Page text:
Bargaining and Learning in Recurring Crises
The Soviet-American, Egyptian-Israeli, and Indo-Pakistani Rivalries
Study of the most prominent interstate rivalries in the second half of the century, and of the lessons that the leaders of the rival states drew from their recurring crises
The rivalries between the Soviet Union and the United States, Egypt and Israel, and India and Pakistan produced twelve major crises and seven wars during the quarter-century following World War II. A disproportionate share of international crises and wars occur between long-term rivals. Why could not the leaders of these states learn to manage their disputes without severe crises or war? Russell J. Leng finds that the lessons leaders of those states drew from their experiences most often led to bargaining tactics that only increased the level of hostility and the likelihood of war in subsequent disputes.
The author uses theoretical work on learning and the role of belief systems on foreign policy-making as the basis to explore the history of each rivalry. Detailed narrative accounts of each of the crises are augmented by tables and figures describing the escalation of each crisis and the behavior of participant states. The approach allows for comparisons of behavior and learning across the three rivalries, as well as a consideration of the influence that the Soviet-American rivalry exerted on the Middle East and South Asian rivalries. The concluding chapter illustrates how the influence of realpolitik beliefs on learning across the three rivalries predisposed policymakers to draw lessons from their crisis experience that weakened conflict management in subsequent crises. The author also shows how superpower mediation in Middle East and South Asian crises and wars had the perverse effect of encouraging greater risk-taking by the participant states in subsequent crises.
The book will be of particular interest to political scientists and historians who study international relations, as well as those interested in decision-making and learning by policymakers.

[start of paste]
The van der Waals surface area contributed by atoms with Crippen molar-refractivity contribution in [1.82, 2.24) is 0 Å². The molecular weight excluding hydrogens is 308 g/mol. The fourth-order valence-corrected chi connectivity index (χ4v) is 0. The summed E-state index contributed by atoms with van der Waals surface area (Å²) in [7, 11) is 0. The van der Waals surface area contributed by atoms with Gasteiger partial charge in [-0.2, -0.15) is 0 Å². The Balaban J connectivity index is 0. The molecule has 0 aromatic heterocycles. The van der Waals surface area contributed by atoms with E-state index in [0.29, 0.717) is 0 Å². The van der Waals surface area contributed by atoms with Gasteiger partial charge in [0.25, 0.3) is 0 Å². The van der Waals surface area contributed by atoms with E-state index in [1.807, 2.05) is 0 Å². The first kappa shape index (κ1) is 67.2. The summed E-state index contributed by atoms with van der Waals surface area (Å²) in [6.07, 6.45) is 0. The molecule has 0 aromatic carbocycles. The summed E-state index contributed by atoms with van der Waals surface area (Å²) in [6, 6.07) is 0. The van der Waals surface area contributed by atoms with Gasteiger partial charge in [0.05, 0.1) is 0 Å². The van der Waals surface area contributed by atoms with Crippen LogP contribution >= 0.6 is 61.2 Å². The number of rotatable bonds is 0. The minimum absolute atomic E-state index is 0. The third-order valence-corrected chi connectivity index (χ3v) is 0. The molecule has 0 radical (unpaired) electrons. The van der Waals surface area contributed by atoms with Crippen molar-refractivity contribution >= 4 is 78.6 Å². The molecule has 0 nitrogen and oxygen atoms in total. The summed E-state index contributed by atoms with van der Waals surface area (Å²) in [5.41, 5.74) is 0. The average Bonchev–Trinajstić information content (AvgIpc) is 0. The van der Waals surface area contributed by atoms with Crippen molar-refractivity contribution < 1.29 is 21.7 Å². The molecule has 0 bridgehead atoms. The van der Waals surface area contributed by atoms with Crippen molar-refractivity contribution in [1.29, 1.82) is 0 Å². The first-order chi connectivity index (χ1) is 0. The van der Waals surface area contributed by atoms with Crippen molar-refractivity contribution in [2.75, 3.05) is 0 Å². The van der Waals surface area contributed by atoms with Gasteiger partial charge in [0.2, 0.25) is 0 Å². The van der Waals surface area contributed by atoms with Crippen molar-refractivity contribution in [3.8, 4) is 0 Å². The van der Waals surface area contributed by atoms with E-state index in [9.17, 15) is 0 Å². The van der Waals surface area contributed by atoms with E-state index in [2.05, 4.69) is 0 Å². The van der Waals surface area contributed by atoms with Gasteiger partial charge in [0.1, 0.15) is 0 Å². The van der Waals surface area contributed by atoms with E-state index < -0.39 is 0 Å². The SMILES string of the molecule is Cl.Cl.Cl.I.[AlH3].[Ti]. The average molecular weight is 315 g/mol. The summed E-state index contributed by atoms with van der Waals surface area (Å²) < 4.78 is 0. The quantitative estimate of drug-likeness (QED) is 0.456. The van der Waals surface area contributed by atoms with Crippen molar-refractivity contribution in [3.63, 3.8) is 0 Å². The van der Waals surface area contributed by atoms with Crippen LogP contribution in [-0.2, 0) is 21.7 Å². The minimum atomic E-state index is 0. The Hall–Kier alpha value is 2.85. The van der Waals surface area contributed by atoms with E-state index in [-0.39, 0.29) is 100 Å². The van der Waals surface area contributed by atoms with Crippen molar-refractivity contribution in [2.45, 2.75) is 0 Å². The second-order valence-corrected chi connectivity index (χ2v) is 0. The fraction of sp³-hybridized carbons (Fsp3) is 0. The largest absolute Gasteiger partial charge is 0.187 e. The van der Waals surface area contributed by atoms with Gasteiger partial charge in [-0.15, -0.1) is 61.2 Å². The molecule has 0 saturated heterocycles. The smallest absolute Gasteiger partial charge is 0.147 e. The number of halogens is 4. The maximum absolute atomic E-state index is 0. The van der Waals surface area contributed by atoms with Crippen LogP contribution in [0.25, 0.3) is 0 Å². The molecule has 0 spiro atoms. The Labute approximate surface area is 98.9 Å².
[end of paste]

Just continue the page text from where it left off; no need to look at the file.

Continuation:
Praise / Awards
"This is a highly original work, bringing together both quantitative and qualitative analysis in a study of the behavior of states at time of militarized crisis. . . ."
—International Affairs, April 2001
"The lessons policymakers learned from their crisis experiences led to influence strategies that increased the level of conflict in future crises. This finding is intriguing for the scientific community and has obvious policy implications. It is intriguing for the scientific community and has obvious policy implications. It is based on solid theorizing, rigorous methods, and an impressive array of facts. The book also represents an elegant blend of qualitative and quantitative methods: each case contains narratives with fascinating historical details presented so as to permit systematic comparison across the cases combined with statistics of crisis behavior. In sum, this book is an outstanding scientific achievement and a source of inspiration for other researchers."
—Mats Hammarstrom, Uppsala University, Journal of Peace Research, July 2001
". . . a carefully crafted examination of some key military crises. . . . [A] careful, informative, and thoughtful book, and well worth the time of interested scholars."
—Joseph Lepgold, Georgetown University, Political Science Quarterly
". . . a welcome expansion of our understanding of how the behavior and outcomes of past crises affect future crises. The REL model usefully integrates psychological and systemic factors to produce innovative predictions. . . . [T]he book contributes to our understanding of both crisis bargaining behavior and the learning process."
—Dan Reiter, Emory University, American Political Science Review, June 2001
"A major addition to the international politics literature on learning. . ."
—Susan Peterson, The International History Review, December 2001
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